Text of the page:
#YOLO + #FOMO = #BROKOAug 31, 2017
How many times do you think you check social media each day? How many hours do you spend scrolling, liking, and keeping an eye on what your long lost second cousin from Wagga Wagga is up to?
According to the Stress and Wellbeing in Australia report (2015), the average time spent connected to social media is about 2.1 hours a day for adults, and 2.7 hours a day for teenagers. That’s a whole lot of time to be stalking/reconnecting with that girl you had a crush on in Year 5 (she had mad yo-yo skills, alright).
When you click that little Facebook icon on your phone and start to scroll through your feed for the fifth time before lunch, it can be a welcome break and a quick dose of entertainment. But it can also be something that can start you down a path of distraction, where you feel #fomo (fear of missing out) and know deep down, this need to be always-in-the-loop might not be such a great idea.
Tristan Harris, a former Google product manager, says the draw to social media is darker than just keeping up with friends. It can be an addiction, much like gambling. And that’s just the way it was designed.
“...every time I check my phone, I’m playing the slot machine to see, ‘What did I get?’ This is one way to hijack people’s minds and create a habit, to form a habit.” -- Tristan Harris
The techies call it ‘brain hacking’, where they combine an understanding of human psychology with programming nous, to get the brain to do things they want. This combination of skills has led to the creation of addictive, habit forming social media sites, like Facebook, Snapchat and Instagram.
And the more the product designers can get you to use their products and services, the more opportunities there are for them to earn revenue via advertising dollars. Because the money is in the eyeballs, and the information they collect about you while you’re using their sites.
“Advertising has caused these companies to ‘borrow techniques’ from the gambling industry to make their products addictive — the more you feel compelled to continually use their products, the more information the internet companies are able to gather about you.” -- Business Insider
Nir Eyal, a consumer psychology lecturer and speaker, wrote a book called Hooked, which explains how the psychology works.
The trigger might be seeing that little red notification icon on your Facebook app, or even just waiting in a line where you’re temporarily bored and pull out your phone. You click to see what’s happening (the action) and see your mates’ photos from their recent surfing trip to Bali. You make a comment having a dig at one of their wipe-outs, and wait. Every few minutes you check back, waiting to see the likes, replies and expected silly gifs (the variable reward, like pulling the lever on a poker machine). Later in the day you get a friend invite from an old surfing buddy who saw the post and you then spend some time with catching up online (the investment).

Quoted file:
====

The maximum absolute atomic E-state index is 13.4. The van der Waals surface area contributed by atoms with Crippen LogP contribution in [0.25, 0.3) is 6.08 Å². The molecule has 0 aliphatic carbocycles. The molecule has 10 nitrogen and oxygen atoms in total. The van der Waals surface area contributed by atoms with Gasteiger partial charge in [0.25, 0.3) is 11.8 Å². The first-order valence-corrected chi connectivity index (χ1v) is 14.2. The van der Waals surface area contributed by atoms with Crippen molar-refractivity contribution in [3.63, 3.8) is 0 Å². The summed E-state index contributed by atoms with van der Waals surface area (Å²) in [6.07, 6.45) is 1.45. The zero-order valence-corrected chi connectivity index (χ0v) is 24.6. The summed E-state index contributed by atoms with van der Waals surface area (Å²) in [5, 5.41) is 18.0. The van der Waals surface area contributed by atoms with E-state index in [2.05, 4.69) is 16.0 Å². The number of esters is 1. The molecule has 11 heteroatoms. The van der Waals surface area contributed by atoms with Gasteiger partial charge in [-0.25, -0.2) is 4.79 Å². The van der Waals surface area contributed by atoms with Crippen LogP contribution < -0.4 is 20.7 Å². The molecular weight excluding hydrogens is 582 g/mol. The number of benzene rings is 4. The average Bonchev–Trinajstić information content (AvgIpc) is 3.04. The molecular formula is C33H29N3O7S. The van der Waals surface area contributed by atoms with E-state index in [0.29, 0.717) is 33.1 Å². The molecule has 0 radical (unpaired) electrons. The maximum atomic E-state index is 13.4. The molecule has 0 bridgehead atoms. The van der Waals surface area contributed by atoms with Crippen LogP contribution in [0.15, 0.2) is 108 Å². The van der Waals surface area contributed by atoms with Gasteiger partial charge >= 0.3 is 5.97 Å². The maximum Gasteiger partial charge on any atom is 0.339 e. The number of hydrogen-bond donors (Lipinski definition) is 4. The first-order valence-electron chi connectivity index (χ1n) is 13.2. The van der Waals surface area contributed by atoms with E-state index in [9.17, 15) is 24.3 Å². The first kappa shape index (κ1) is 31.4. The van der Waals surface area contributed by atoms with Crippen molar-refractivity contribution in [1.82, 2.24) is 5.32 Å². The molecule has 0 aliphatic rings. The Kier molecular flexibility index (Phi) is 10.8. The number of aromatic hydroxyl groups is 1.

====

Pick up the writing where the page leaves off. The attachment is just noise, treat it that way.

You can see how easy it is to get hooked. But all that time spent connecting and communicating online, is a good thing, right?
A study by the University of Copenhagen measured the well-being of people using Facebook and some who went cold turkey for a week. They found the Facebook users rated their life satisfaction at 7.74 out of 10, and those who temporarily quit, rated 8.11. What’s interesting, is the effect was even greater for people who felt “Facebook envy”, compared with those who did not.
The ol’ green-eyed social monster isn’t anything new, of course. But ‘social’ meant being face-to-face back in the day. Maybe Facebook should’ve called themselves KUWTJ – Keeping up with the Joneses, in the spirit of the comic strip of the same name, that originated back in 1913.
Not quite as catchy, huh?
Look, it’s hard not to look at what your friends, friends of friends, and friends of friends of friends, are doing, where they’re going, and what they’ve got, without feeling a little pang of “oooo, I want what she’s having”.
But we also probably know deep down, that other peoples’ lives tend to look a whole lot better in a Facebook post, compared with real life. Those remote tropical island travel pics don’t show the 11-and-a-half-hour delay at a connecting airport, or construction site next door to the hotel. And you don’t know if those pricey cocktails being drunk watching a killer sunset over the water, are the last $26 to the poster’s name.
Lil Bow Wow (yes, that’s his chosen name), a US rap star, learned the hard way when he recently posted an update on his Instagram account, showing the private jet he was using to fly from Atlanta to New York. Turns out, someone spotted Mr Bow Wow in economy on a commercial flight at the same time he was supposed to be living it up on that fancy plane. #oops #fakenews
To make matters worse, it turns out that that private jet was actually a photo taken from a chauffeur company’s website. #yolo #uhoh #awkward #doggoneitBowWow
I guess the lesson in all of this is to be mindful when you use social media and don’t take things at face value. People’s lives often look better online, and the pictures they post and stories they tell often don’t show the whole story.
Spend your money on things and experiences because you want to and because they make you happy. And don’t be tempted to use the social media slot machine to try and keep up with the Joneses (or Lil Bow Wow).